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Organized Authors: Name That Structure
Students will read a text passage, looking for and highlighting key words that indicate the appropriate organizational pattern of the text.
Students will engage in an activity that allows them to explore the different parts of percents: part, whole, and percent, and develop conceptual understanding of percents through the Concrete, Representational, Abstract (CRA) method of instruction.
Roll With It
Students will experience a hands-on lesson regarding ratios. While doing this, students will deepen their understanding of the concepts of ratios.
Place Value Party
In learning stations, students prepare for a birthday party by using their knowledge of place value to compose, decompose, and represent numbers using standard, word, and expanded forms.
Students will work in cooperative learning groups that foster empathy to make inferences from pictures and text. They will discuss the differences between inferences made from pictures and inferences made from text.
Author’s Purpose, Text Features, Informational Text, and Daily Three
Students will follow the Daily Three structure to engage in mini-lessons regarding author’s purpose, text features, guided reading, work on writing, read to self, and word work. The students will also infer the author’s purpose for writing a book using a book order form.
Hopping into Real-World Ratios
Students will listen to a book read aloud called If You Hopped Like a Frog that introduces students to proportions. Students will then create word problems for the different animals and their proportions in the story.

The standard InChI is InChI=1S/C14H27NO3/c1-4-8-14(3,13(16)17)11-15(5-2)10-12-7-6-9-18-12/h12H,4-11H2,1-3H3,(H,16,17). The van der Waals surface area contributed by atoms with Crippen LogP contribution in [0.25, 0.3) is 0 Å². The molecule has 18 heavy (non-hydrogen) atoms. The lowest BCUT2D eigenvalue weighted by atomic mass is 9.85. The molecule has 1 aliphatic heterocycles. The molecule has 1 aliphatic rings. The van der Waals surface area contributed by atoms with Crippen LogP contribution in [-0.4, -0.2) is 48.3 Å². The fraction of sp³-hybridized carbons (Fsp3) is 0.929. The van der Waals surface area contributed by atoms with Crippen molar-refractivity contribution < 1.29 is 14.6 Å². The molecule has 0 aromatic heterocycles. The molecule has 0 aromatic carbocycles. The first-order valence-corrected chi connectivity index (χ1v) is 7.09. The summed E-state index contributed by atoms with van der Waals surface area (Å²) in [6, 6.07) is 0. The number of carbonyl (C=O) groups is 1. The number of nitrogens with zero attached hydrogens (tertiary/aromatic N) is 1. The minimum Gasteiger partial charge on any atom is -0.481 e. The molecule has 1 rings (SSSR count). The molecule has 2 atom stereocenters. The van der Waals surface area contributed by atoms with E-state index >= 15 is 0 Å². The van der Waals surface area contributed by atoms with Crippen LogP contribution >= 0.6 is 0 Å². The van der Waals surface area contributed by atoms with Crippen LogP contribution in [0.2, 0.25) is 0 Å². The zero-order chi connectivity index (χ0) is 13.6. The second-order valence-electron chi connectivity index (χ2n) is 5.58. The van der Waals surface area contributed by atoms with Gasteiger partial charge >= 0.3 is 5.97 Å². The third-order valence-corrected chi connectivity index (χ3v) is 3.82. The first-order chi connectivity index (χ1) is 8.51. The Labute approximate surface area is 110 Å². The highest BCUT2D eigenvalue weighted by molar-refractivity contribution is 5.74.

Who is My Neighbor?
Students will make inferences using evidence gathered from a collection of objects and a text.
Retell Me Something Good!
Using previous knowledge of the story elements: characters, setting, problem, and solution, students will determine the key events of a story and logically sequence those events in order to create a retelling.
Independent and Dependent Variable in Tables and Graphs
Students will use information in a real-world scenario to create a table or graph, translate the meaning of the table or graph, and identify the independent and dependent quantities.
Telling Time to the Minute
The lesson requires students to match times to the nearest five-minute interval using an analog clock, digital clock, and time written in words. Students will sing a song, show and write the time to the nearest minute, and tell time using analog watches.
A Trip to the Hospital
Students participate in a set of stations about the work done in different areas of a hospital. During each station, students revise paragraphs based on word choice, clarity, and transitions while also looking at introductions and adding or deleting sentences.
Creating Connections Across Literary Texts
Students will explore organizational patterns in short passages and use signal words/phrases as evidence to support the main idea and their understanding.
Traditional vs. Contemporary: "The Three Little Pigs"
Students will compare a contemporary version of "The Three Little Pigs" to a traditional version with respect to characters, setting, and plot. In a small group, students will analyze story elements on a t-chart to determine which parts of the stories are the same and which are different.
Students will use the ARMS (add, remove, move, and substitute words and phrases) revision strategy to revise a procedural passage.
Prokaryotic and Eukaryotic Cells
Students will categorize cells as prokaryotic or eukaryotic by identifying the presence or lack of a nucleus.
Super Sequencing Strategies
Students will explore the informational text structure of sequencing in multiple contexts, as a reader and a writer, in order to improve their comprehension of informational text and their ability to analyze the author’s purpose. They will make connections between sequencing and events in their everyday life and use pictures and time order words to write their own informational text using sequencing.
Cooking Up Word Problems
Students rotate through four stations, collaboratively utilizing different strategies and manipulatives to analyze, explore, solve, and generate real-world culinary problem situations.
Are You in Your Place?
Students will be able to use concrete and pictorial models to compose and decompose numbers with place value.